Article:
Merkel’s Defense of the Liberal Order
Angela Merkel's speech at the Munich Security Conference last Saturday has widely been seen as the highlight of the meeting. Rarely has Germany’s chancellor, well known for keeping her cards tightly to her chest, spoken so emotionally and frankly. What she said was really a restating of the views that have shaped her foreign policy: if we, the leaders of the world, understand our true interests, we can bridge our differences and work out solutions together.
This cooperative vision was popular in Munich, but it is at odds with the new dynamics of competitive great-power politics – and with the views of the current president of the United States. At the same time, though, Merkel also revealed that Germany is not yet ready to consider an alternative to U.S. international leadership.
Merkel’s remarks captured a kind of world that existed when she worked with George W. Bush and Barack Obama. Yes, there were disagreements and differences between the transatlantic partners, and conflicts with Russia and China, but what guided efforts such as the formation of the G20 was the understanding that ultimately all sides would be ready to compromise in their well-understood self-interest.
That was a world on the path to convergence. Despite many setbacks on the path of transformation, ultimately Russia and China would become much more like the liberal West in their political and economic systems. Or at least the fact that they were autocratic would still, somehow, be compatible with constructive international cooperation with them; their domestic and foreign affairs could somehow remain distinct from each other.
Things have changed. Russia has doubled down on its attempts to weaken the liberal order, pursuing spheres of influence, or more accurately spheres of control, intervening militarily on behalf of a mass-killing autocrat in Syria, and trying to undermine the West’s coherence and ability to act. China's rise has not led to more democracy and a market economy. Instead its leadership has become more authoritarian while relentlessly pursuing a regional strategy of domination and a global strategy of influence.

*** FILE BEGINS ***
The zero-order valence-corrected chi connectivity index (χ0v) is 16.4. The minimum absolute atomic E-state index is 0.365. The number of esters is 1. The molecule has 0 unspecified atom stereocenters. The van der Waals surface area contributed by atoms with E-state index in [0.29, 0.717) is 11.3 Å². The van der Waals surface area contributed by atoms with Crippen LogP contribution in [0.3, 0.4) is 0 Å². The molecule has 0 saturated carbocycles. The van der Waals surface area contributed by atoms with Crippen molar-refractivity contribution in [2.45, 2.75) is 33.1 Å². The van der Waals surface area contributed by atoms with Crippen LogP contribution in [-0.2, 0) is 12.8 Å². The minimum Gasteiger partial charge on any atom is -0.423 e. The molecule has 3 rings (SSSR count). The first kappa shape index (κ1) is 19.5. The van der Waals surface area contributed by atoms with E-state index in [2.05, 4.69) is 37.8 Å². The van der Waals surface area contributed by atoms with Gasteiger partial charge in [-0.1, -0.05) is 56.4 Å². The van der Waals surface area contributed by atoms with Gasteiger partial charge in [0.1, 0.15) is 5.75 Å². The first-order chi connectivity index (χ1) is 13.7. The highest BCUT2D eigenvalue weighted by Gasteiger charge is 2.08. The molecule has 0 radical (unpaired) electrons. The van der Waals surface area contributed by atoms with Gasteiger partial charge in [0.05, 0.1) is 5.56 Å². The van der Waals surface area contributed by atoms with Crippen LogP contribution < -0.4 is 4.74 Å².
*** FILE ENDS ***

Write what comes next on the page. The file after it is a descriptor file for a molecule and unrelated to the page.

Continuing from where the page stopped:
Russia and China act along the lines of great-power competition, and use the liberal international order only as instruments to achieve their direct interests in this context, considering rules and institutions only as a means to constrain others and increase their own power. While under Obama the United States acted as a counterbalance to this transactional view of international order, the Trump administration has at least partly joined Russia and China in such a view of international rules and institutions.
Merkel's view of international politics as deep and permanent cooperation based on joint interests is at odds with the emerging new paradigm of international affairs, which looks very much like the old one of unrestrained competition— exactly what the liberal international order was supposed to overcome.
In response to the new paradigm, and the related decline of U.S.-German relations, Merkel has reluctantly joined the chorus of those calling for "Europe" to become a more autonomous and more relevant actor, capable of playing in the global power league. But it is significant that she did not lay out in her Munich speech a roadmap toward more European unity and capability to act. Merkel has always been a realist, not a visionary. Her reluctance shows that, despite her analysis of the global challenges, the German chancellor does not think that a path toward Europe as a united, coherent power exists.
In Merkel's world, there is simply no alternative to U.S. leadership, and to U.S-led international cooperation, and great-power competition is an anachronism in the world of the 21st century. She has a 1990s worldview: economic globalization, political cooperation, spread of democracy, transformation of the former communist world – all with the United States as the locomotive. Her goal is to keep alive as much of that spirit as possible.
Merkel's Munich speech was peppered with anger, directed toward Trump (which brought her plenty of applause). In her view, the United States has the duty and the interest to underwrite the liberal order with its power. For her, there is simply no realistic plan B. Trying to protect elements of the liberal order and hoping that Washington comes to its senses is the only way ahead.
Since her time in office is running down, it will be up to Merkel's successor to shape a German strategy for the new geopolitical environment she spoke of in Munich. And yet that person will face the same fundamental, nagging uncertainty: whether the United States is willing to let the liberal international order fall apart and fully embrace great-power competition as the new paradigm. Germany will have to put its weight behind the liberal international order more decisively than it has done so far; at the same time, it will have to reduce its vulnerabilities in case this strategy does not work.